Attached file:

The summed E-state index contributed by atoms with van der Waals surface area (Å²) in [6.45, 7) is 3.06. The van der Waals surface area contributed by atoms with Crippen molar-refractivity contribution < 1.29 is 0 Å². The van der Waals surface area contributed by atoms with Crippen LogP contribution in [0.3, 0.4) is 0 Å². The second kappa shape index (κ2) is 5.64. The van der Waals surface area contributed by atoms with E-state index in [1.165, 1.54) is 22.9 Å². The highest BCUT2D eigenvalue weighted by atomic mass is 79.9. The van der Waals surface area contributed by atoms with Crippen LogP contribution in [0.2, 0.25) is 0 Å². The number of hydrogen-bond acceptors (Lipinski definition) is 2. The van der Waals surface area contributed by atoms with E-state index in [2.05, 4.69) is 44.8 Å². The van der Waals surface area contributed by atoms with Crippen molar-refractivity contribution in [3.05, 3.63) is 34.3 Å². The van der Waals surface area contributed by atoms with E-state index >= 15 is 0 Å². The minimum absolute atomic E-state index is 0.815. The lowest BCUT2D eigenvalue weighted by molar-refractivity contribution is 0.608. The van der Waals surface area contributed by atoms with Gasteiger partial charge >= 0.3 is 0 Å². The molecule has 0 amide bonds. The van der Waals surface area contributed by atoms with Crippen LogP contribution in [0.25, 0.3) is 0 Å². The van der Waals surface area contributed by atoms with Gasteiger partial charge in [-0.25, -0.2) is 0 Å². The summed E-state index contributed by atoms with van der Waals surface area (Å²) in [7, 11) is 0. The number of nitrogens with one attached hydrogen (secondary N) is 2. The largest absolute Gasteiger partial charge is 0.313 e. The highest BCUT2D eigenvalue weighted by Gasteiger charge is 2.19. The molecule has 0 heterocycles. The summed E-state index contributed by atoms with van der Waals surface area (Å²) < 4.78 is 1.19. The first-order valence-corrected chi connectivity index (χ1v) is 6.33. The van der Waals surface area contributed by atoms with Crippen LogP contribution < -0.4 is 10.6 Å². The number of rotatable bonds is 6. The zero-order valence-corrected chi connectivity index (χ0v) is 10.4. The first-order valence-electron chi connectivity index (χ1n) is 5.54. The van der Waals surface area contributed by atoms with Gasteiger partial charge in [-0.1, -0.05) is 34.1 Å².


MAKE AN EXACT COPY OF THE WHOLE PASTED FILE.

The summed E-state index contributed by atoms with van der Waals surface area (Å²) in [6.45, 7) is 3.06. The van der Waals surface area contributed by atoms with Crippen molar-refractivity contribution < 1.29 is 0 Å². The van der Waals surface area contributed by atoms with Crippen LogP contribution in [0.3, 0.4) is 0 Å². The second kappa shape index (κ2) is 5.64. The van der Waals surface area contributed by atoms with E-state index in [1.165, 1.54) is 22.9 Å². The highest BCUT2D eigenvalue weighted by atomic mass is 79.9. The van der Waals surface area contributed by atoms with Crippen LogP contribution in [0.2, 0.25) is 0 Å². The number of hydrogen-bond acceptors (Lipinski definition) is 2. The van der Waals surface area contributed by atoms with E-state index in [2.05, 4.69) is 44.8 Å². The van der Waals surface area contributed by atoms with Crippen molar-refractivity contribution in [3.05, 3.63) is 34.3 Å². The van der Waals surface area contributed by atoms with E-state index >= 15 is 0 Å². The minimum absolute atomic E-state index is 0.815. The lowest BCUT2D eigenvalue weighted by molar-refractivity contribution is 0.608. The van der Waals surface area contributed by atoms with Gasteiger partial charge >= 0.3 is 0 Å². The molecule has 0 amide bonds. The van der Waals surface area contributed by atoms with Crippen LogP contribution in [0.25, 0.3) is 0 Å². The van der Waals surface area contributed by atoms with Gasteiger partial charge in [-0.25, -0.2) is 0 Å². The summed E-state index contributed by atoms with van der Waals surface area (Å²) in [7, 11) is 0. The number of nitrogens with one attached hydrogen (secondary N) is 2. The largest absolute Gasteiger partial charge is 0.313 e. The highest BCUT2D eigenvalue weighted by Gasteiger charge is 2.19. The molecule has 0 heterocycles. The summed E-state index contributed by atoms with van der Waals surface area (Å²) < 4.78 is 1.19. The first-order valence-corrected chi connectivity index (χ1v) is 6.33. The van der Waals surface area contributed by atoms with Crippen LogP contribution < -0.4 is 10.6 Å². The number of rotatable bonds is 6. The zero-order valence-corrected chi connectivity index (χ0v) is 10.4. The first-order valence-electron chi connectivity index (χ1n) is 5.54. The van der Waals surface area contributed by atoms with Gasteiger partial charge in [-0.1, -0.05) is 34.1 Å².